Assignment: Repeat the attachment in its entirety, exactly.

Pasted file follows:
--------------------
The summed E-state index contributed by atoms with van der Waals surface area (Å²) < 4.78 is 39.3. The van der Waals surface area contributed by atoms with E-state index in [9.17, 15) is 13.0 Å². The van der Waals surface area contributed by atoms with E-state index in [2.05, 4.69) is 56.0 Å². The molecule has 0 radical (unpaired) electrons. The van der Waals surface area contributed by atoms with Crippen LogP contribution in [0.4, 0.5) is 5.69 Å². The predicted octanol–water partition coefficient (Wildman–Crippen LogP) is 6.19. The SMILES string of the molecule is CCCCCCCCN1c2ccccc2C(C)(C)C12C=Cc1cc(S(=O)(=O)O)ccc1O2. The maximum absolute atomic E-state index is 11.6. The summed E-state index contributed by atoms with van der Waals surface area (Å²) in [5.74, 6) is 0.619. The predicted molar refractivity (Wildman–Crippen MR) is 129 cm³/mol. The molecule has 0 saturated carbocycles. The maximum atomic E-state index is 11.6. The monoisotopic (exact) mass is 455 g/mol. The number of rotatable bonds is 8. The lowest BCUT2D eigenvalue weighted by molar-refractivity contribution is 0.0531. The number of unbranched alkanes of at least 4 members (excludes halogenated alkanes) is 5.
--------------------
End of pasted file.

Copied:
The summed E-state index contributed by atoms with van der Waals surface area (Å²) < 4.78 is 39.3. The van der Waals surface area contributed by atoms with E-state index in [9.17, 15) is 13.0 Å². The van der Waals surface area contributed by atoms with E-state index in [2.05, 4.69) is 56.0 Å². The molecule has 0 radical (unpaired) electrons. The van der Waals surface area contributed by atoms with Crippen LogP contribution in [0.4, 0.5) is 5.69 Å². The predicted octanol–water partition coefficient (Wildman–Crippen LogP) is 6.19. The SMILES string of the molecule is CCCCCCCCN1c2ccccc2C(C)(C)C12C=Cc1cc(S(=O)(=O)O)ccc1O2. The maximum absolute atomic E-state index is 11.6. The summed E-state index contributed by atoms with van der Waals surface area (Å²) in [5.74, 6) is 0.619. The predicted molar refractivity (Wildman–Crippen MR) is 129 cm³/mol. The molecule has 0 saturated carbocycles. The maximum atomic E-state index is 11.6. The monoisotopic (exact) mass is 455 g/mol. The number of rotatable bonds is 8. The lowest BCUT2D eigenvalue weighted by molar-refractivity contribution is 0.0531. The number of unbranched alkanes of at least 4 members (excludes halogenated alkanes) is 5.